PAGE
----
Just yesterday I first started listening to a podcast run by Doctor Aaron Horschig and it really opened my eyes to a whole new level of detail within sports science and physical therapy. There are over fifty episodes to get through, and although I am only on number five I have learnt a lot already. In the first episode that I listened to he introduced the podcast and explained the layout of future episodes. Dr Horschig then moved on to talking about the foundations of lifting and the mindset that goes behind it. This quote from Louie Simmons really hot home with what was being discussed.
“A pyramid is only as tall as it is high”
This might not seem like much, but it is great wisdom when it comes to lifting sports. No matter whether you take part in cross-fit, power lifting or weightlifting this applies to you… and here is why. Think of the base of the pyramid as your technique- the very basics of your lift. The top of the pyramid is your max effort- that giant squat you know you have. But despite what you may think and what people may tell you, the bottom of a pyramid is just as important as the top.
As this handy diagram shows, and as any architect will tell you, an inverted pyramid is an impossible structure. Not firstly because it is floating, but also because with the slightest bit of wind it falls over. Making a return to reality now- if your huge squat at the peak of the pyramid dominates the technique based bottom of the pyramid then you are opening yourself up to injuries. The severity of the injury vary enormously but if you weigh up the risks, what would you rather have… a brand new heavy lift for your Instagram power lifting page and joints that have been ground to dust? Or a lift that is less impressive and will not receive thousands of likes but joints that continue to work well into old age? The choice is yours.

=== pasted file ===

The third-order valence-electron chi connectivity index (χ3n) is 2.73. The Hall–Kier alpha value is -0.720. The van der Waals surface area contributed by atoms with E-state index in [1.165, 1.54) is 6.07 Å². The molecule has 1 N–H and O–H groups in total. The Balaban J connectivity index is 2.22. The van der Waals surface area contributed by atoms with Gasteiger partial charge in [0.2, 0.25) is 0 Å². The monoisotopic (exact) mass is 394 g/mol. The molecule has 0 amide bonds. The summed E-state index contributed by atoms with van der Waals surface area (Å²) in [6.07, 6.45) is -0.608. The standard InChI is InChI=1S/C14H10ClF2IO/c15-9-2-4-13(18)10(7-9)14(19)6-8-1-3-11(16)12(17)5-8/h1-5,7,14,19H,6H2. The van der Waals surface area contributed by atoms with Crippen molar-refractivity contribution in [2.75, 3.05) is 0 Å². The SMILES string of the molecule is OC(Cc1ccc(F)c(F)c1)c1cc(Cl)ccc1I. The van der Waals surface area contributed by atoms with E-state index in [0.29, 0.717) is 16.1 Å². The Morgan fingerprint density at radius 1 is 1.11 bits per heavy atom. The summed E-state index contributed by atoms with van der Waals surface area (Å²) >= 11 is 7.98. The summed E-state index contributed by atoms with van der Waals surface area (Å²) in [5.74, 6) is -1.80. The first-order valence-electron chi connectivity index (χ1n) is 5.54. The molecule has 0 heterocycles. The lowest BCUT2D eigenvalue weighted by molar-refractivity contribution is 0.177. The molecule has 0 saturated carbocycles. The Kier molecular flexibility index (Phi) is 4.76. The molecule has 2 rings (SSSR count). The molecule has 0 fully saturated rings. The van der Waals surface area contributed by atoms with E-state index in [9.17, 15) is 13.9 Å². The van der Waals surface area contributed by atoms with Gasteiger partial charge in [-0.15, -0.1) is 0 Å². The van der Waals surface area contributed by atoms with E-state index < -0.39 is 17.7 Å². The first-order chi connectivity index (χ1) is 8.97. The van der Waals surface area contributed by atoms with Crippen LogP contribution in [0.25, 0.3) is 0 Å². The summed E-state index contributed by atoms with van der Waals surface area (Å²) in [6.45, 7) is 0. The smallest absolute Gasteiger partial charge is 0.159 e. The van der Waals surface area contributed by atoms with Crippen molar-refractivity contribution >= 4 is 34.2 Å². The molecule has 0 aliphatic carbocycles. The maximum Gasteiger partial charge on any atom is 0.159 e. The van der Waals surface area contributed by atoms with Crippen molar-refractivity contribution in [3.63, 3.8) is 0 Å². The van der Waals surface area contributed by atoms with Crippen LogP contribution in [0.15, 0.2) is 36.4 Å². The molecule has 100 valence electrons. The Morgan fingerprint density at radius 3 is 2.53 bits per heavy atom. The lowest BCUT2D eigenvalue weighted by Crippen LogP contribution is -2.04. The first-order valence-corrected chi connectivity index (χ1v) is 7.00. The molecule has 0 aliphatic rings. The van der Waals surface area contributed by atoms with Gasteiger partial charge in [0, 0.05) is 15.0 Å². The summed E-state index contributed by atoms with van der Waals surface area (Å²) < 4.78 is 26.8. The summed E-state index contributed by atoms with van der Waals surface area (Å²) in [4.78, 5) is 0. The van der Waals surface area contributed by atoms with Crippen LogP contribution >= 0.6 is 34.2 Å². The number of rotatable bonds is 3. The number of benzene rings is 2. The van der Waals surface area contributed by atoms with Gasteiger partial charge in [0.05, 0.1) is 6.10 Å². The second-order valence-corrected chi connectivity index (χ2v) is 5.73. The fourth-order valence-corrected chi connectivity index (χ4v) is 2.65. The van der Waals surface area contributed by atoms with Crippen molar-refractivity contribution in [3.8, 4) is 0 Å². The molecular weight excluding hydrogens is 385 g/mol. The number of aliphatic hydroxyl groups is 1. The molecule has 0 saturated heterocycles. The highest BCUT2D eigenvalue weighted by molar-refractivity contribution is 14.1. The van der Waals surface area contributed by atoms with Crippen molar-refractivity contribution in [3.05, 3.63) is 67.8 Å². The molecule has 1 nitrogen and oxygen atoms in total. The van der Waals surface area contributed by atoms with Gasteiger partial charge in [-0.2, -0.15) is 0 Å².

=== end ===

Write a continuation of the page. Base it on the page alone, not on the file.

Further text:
If you think you come under this category then do not worry- you can help yourself. And even if you do not think you do then carry on reading. I might surprise you.
Because of the amazing way the body works any discrepancies that you may have strength wise or technique wise will not be visible on the surface. To find the issues you need to find a way of exposing them. The way that Dr Horschig revealed these issues was by observing people perform a two legged and one legged body weight squat. The reason for this is simple- every athlete should be able to perform a good looking body weight squat. If you can not then there is an issue. I will not enter into the world of issues that a lifter could encounter when performing these “tester lifts” as the list is very very long. However, it could be in the works and expect something in the diary (on the home page) very soon.
This entire article was inspired by Squat Universities podcast, if you have not heard of them or want some way to access the hugely informative content available for free then just click the link. On the website you will find links to Dr Horschigs book, podcast, YouTube and Instagram.